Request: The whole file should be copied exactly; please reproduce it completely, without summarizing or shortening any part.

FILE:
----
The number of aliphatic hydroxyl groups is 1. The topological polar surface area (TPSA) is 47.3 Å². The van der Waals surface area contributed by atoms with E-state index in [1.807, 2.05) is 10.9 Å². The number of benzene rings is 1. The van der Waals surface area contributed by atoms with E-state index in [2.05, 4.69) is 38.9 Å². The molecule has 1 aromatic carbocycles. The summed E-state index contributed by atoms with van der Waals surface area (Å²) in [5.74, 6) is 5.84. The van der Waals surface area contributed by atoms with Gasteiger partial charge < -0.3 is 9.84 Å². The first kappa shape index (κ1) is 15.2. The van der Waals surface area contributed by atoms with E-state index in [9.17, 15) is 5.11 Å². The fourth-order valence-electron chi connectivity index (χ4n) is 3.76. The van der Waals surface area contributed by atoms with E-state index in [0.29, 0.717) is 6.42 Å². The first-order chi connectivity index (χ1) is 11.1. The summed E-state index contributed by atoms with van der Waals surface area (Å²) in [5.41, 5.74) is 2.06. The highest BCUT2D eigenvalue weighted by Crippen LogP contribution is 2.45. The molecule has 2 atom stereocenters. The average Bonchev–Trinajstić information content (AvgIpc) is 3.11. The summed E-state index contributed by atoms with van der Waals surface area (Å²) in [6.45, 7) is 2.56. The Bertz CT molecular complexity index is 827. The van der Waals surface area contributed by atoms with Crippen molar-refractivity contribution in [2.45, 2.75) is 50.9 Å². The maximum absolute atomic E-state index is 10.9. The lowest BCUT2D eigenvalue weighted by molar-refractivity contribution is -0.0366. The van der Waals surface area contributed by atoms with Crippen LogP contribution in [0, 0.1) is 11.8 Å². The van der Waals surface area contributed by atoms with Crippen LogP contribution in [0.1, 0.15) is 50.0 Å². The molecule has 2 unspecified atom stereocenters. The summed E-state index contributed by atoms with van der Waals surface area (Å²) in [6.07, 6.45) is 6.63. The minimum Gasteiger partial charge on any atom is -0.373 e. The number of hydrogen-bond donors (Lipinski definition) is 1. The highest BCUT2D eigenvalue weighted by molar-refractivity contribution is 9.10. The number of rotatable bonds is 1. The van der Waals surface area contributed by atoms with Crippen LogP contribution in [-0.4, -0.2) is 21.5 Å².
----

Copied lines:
The number of aliphatic hydroxyl groups is 1. The topological polar surface area (TPSA) is 47.3 Å². The van der Waals surface area contributed by atoms with E-state index in [1.807, 2.05) is 10.9 Å². The number of benzene rings is 1. The van der Waals surface area contributed by atoms with E-state index in [2.05, 4.69) is 38.9 Å². The molecule has 1 aromatic carbocycles. The summed E-state index contributed by atoms with van der Waals surface area (Å²) in [5.74, 6) is 5.84. The van der Waals surface area contributed by atoms with Gasteiger partial charge < -0.3 is 9.84 Å². The first kappa shape index (κ1) is 15.2. The van der Waals surface area contributed by atoms with E-state index in [9.17, 15) is 5.11 Å². The fourth-order valence-electron chi connectivity index (χ4n) is 3.76. The van der Waals surface area contributed by atoms with E-state index in [0.29, 0.717) is 6.42 Å². The first-order chi connectivity index (χ1) is 11.1. The summed E-state index contributed by atoms with van der Waals surface area (Å²) in [5.41, 5.74) is 2.06. The highest BCUT2D eigenvalue weighted by Crippen LogP contribution is 2.45. The molecule has 2 atom stereocenters. The average Bonchev–Trinajstić information content (AvgIpc) is 3.11. The summed E-state index contributed by atoms with van der Waals surface area (Å²) in [6.45, 7) is 2.56. The Bertz CT molecular complexity index is 827. The van der Waals surface area contributed by atoms with Crippen molar-refractivity contribution in [2.45, 2.75) is 50.9 Å². The maximum absolute atomic E-state index is 10.9. The lowest BCUT2D eigenvalue weighted by molar-refractivity contribution is -0.0366. The van der Waals surface area contributed by atoms with Crippen LogP contribution in [0, 0.1) is 11.8 Å². The van der Waals surface area contributed by atoms with Crippen LogP contribution in [0.1, 0.15) is 50.0 Å². The molecule has 2 unspecified atom stereocenters. The summed E-state index contributed by atoms with van der Waals surface area (Å²) in [6.07, 6.45) is 6.63. The minimum Gasteiger partial charge on any atom is -0.373 e. The number of hydrogen-bond donors (Lipinski definition) is 1. The highest BCUT2D eigenvalue weighted by molar-refractivity contribution is 9.10. The number of rotatable bonds is 1. The van der Waals surface area contributed by atoms with Crippen LogP contribution in [-0.4, -0.2) is 21.5 Å².